English has been my second language since I was 8 years old. It’s a little bit of shame that I cannot use it very well though I’ve learned it for such a long time, haha~
                          2. What did you find difficult about learning a second language? How did you try to overcome those difficulties?

                          For me, the most difficult should be the language environment. I think it might be the main problem for most Chinese students who are learning their second languages. Moreover, Chinese education is an exam-oriented system, it contributes to the very low communication skills and relatively high written skills in many students. So did I. Then I’ve spent plenty of time on self-studying, such as find a language partner to practice my listening and spoken, or to read and listen to something I’m interested in as much as I can, that means I have to create an English learning environment for myself.
                          3. Did you learn the language successfully? Why/ why not?

                          Absolutely no. :scratch:

                          I might get high in my assignment and an exam, but I still have some problems when I communicate with others in real life. It was not easy to do learning and working at the same time for me. And sometimes, motivations are crucial for your learning effectiveness. But I won’t stop learning, just keep it up and going.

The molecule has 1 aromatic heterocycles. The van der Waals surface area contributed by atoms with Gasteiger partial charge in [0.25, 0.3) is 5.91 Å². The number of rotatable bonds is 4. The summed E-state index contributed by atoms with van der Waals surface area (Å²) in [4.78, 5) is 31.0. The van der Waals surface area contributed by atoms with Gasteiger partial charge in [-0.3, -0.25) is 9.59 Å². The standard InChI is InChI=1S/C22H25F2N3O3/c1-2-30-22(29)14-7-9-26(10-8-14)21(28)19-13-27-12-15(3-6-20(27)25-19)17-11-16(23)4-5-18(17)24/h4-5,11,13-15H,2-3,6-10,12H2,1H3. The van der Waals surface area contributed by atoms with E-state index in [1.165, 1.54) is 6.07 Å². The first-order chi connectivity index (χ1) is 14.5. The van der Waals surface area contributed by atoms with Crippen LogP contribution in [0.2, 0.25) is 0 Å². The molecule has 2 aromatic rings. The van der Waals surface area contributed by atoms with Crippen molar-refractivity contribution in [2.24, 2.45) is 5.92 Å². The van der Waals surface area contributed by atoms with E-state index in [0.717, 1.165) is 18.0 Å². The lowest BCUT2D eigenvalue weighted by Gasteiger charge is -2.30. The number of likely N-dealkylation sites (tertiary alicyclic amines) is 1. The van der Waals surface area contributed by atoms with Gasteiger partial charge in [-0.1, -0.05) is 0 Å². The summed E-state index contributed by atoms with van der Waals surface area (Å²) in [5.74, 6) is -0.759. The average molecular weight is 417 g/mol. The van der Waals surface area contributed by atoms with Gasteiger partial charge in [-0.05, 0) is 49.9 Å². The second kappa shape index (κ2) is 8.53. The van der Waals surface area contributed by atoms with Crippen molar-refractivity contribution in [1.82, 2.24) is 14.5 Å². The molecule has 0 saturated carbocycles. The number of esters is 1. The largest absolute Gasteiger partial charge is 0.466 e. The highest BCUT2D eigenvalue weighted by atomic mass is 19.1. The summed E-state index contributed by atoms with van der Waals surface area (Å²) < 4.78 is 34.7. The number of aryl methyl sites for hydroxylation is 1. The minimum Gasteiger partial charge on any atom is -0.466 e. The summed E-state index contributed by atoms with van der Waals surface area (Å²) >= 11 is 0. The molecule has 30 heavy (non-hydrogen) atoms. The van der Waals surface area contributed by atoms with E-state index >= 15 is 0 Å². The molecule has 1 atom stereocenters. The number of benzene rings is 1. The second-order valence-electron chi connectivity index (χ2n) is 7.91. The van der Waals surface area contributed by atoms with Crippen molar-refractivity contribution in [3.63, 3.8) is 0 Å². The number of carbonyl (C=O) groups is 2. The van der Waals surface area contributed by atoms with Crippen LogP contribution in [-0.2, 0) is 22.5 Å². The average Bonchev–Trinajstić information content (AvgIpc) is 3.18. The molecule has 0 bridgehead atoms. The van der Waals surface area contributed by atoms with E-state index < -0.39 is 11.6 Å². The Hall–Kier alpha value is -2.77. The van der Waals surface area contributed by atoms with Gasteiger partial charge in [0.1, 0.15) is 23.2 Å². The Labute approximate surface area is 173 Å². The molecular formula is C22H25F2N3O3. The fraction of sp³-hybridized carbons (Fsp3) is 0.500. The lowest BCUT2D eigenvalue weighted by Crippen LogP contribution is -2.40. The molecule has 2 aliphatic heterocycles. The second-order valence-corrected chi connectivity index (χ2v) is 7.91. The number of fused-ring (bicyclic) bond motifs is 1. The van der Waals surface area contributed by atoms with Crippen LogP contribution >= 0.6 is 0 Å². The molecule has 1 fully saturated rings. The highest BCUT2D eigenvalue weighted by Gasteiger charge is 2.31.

• #21803
                          Manuel Flores Lasarte
                          Moderator
                            @manuel

                            Hi Jessie, thank you for your answer. What you explain is quite typical of L2 learners: we spend many years trying to learn a language but not always successfully. Having said this, if you are talking about your L2 English, I think you’ve done a pretty good job as you can participate in forums in English quite well! ;)

                            You’ve mentioned some good points about the importance of the environment, the type of focus given to different skills in your lessons as a student (e.g. speaking & listening vs writing & reading) and the interests of the learner. All these factors have an impact on how successfully a second language is learnt.